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Views from the Center

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G-20 Endorses World Food Programme Hedging

This post is co-authored by Vijaya Ramachandran

Last week, the G-20 agriculture ministers meeting in Paris issued a communiqué calling for the World Food Programme to develop hedging strategies to purchase food. In a little-noticed section towards the end of a 24-page document, the ministers stated:

We invite the multilateral, regional and national development banks or agencies to further explore, in connection with the private sector as appropriate:

Development of hedging strategies that could help international humanitarian agencies, in particular WFP, to optimize food procurements and maximize the purchasing power of financial resources, building upon forward purchase… (Annex 5)

Can Food Aid Help Feed the Future?

The Partnership to Cut Hunger and Poverty in Africa held an event on Capitol Hill on Friday to launch an excellent report by Stephanie Mercier, a former Senate Ag Committee staffer. I had the pleasure of serving as a discussant.  Though the report title focuses on food aid and the next farm bill, the report also covers the evolution of U.S. food aid and the modest but important improvements that were made in the 2008 farm bill.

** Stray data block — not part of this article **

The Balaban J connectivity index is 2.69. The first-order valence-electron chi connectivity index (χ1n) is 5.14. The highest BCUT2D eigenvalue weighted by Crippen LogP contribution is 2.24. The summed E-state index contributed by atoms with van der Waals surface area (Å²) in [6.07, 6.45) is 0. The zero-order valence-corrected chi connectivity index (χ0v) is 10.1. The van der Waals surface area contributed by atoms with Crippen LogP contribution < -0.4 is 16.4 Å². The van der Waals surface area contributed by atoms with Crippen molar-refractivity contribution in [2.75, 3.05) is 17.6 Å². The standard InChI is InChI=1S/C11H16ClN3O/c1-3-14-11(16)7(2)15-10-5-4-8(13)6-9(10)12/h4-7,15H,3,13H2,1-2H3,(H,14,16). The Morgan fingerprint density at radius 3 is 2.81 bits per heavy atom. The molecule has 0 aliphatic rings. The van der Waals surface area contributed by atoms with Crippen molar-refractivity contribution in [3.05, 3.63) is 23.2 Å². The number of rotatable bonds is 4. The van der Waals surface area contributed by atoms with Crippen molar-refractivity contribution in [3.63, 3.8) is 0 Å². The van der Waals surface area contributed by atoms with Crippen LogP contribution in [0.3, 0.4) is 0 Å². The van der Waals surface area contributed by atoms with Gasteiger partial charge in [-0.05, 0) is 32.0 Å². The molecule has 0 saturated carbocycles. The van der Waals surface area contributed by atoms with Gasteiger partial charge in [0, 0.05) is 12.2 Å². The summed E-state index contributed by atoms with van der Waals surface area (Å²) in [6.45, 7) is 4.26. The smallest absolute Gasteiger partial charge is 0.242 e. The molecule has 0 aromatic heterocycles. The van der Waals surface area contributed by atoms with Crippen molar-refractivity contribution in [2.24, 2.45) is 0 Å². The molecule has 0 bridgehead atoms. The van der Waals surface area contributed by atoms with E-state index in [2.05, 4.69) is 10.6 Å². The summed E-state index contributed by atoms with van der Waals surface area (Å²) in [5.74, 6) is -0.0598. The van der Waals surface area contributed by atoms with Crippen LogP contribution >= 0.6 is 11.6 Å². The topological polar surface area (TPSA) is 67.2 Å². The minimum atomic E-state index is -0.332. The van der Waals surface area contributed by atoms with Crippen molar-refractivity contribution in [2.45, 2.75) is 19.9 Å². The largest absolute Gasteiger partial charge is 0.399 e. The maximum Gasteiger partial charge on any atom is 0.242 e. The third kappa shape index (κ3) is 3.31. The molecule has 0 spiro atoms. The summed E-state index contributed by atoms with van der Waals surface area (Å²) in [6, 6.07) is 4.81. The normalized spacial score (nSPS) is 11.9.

Still Time to Prevent Another Food Price Crisis—and the One after That?

This is a joint post with Vijaya Ramachandran.

The UN’s Food and Agricultural Organization (FAO) recently reported that the December 2010 Food Price Index surpassed the peak reached in June 2008. A closer examination of the data, however, provides some modest hope that the worst effects of the 2007-08 price spikes can be avoided, with luck and better policies.

First, it is important to note that only two of the five components of the Food Price Index were above 2008 levels—meat (slightly above) and sugar (more than twice as high). Second, as shown in the chart below, staple grain prices, which are key to preventing hunger among the poor, are increasing sharply, while rice and, to a lesser degree, wheat remain well below their 2008 peaks. Maize is the exception, thanks in part to U.S. policies supporting corn-based ethanol that bring to mind the zombies populating popular culture—they just won’t die!